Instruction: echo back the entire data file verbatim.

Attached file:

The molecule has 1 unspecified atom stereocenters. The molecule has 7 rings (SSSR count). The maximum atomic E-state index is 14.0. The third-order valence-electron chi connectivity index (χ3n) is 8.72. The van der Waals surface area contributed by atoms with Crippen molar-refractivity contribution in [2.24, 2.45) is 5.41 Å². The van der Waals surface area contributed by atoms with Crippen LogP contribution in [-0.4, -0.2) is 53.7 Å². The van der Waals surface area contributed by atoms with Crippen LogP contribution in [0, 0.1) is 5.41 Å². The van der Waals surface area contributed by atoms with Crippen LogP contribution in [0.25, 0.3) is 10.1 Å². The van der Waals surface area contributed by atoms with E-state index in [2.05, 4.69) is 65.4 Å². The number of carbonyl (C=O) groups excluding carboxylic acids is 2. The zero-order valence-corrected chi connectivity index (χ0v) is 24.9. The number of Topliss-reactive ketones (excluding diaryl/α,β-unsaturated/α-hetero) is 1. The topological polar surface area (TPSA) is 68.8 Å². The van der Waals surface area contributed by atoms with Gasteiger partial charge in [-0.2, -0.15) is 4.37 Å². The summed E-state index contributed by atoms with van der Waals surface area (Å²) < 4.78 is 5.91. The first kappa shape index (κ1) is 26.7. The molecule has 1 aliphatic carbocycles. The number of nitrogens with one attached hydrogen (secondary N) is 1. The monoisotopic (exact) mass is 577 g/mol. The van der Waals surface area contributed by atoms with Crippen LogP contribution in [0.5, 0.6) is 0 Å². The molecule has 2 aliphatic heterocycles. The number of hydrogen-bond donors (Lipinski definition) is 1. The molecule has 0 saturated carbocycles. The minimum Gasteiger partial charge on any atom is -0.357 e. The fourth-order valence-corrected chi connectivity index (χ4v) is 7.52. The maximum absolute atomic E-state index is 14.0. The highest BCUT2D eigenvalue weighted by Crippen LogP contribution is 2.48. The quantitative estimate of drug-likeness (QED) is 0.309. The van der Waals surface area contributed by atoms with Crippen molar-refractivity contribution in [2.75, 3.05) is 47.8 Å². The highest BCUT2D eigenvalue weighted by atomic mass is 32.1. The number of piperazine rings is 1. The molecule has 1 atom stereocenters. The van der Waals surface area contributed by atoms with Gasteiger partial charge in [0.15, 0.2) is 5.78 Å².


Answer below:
The molecule has 1 unspecified atom stereocenters. The molecule has 7 rings (SSSR count). The maximum atomic E-state index is 14.0. The third-order valence-electron chi connectivity index (χ3n) is 8.72. The van der Waals surface area contributed by atoms with Crippen molar-refractivity contribution in [2.24, 2.45) is 5.41 Å². The van der Waals surface area contributed by atoms with Crippen LogP contribution in [-0.4, -0.2) is 53.7 Å². The van der Waals surface area contributed by atoms with Crippen LogP contribution in [0, 0.1) is 5.41 Å². The van der Waals surface area contributed by atoms with Crippen LogP contribution in [0.25, 0.3) is 10.1 Å². The van der Waals surface area contributed by atoms with E-state index in [2.05, 4.69) is 65.4 Å². The number of carbonyl (C=O) groups excluding carboxylic acids is 2. The zero-order valence-corrected chi connectivity index (χ0v) is 24.9. The number of Topliss-reactive ketones (excluding diaryl/α,β-unsaturated/α-hetero) is 1. The topological polar surface area (TPSA) is 68.8 Å². The van der Waals surface area contributed by atoms with Gasteiger partial charge in [-0.2, -0.15) is 4.37 Å². The summed E-state index contributed by atoms with van der Waals surface area (Å²) < 4.78 is 5.91. The first kappa shape index (κ1) is 26.7. The molecule has 1 aliphatic carbocycles. The number of nitrogens with one attached hydrogen (secondary N) is 1. The monoisotopic (exact) mass is 577 g/mol. The van der Waals surface area contributed by atoms with Crippen LogP contribution in [0.5, 0.6) is 0 Å². The molecule has 2 aliphatic heterocycles. The number of hydrogen-bond donors (Lipinski definition) is 1. The molecule has 0 saturated carbocycles. The minimum Gasteiger partial charge on any atom is -0.357 e. The fourth-order valence-corrected chi connectivity index (χ4v) is 7.52. The maximum absolute atomic E-state index is 14.0. The highest BCUT2D eigenvalue weighted by Crippen LogP contribution is 2.48. The quantitative estimate of drug-likeness (QED) is 0.309. The van der Waals surface area contributed by atoms with Crippen molar-refractivity contribution in [2.75, 3.05) is 47.8 Å². The highest BCUT2D eigenvalue weighted by atomic mass is 32.1. The number of piperazine rings is 1. The molecule has 1 atom stereocenters. The van der Waals surface area contributed by atoms with Gasteiger partial charge in [0.15, 0.2) is 5.78 Å².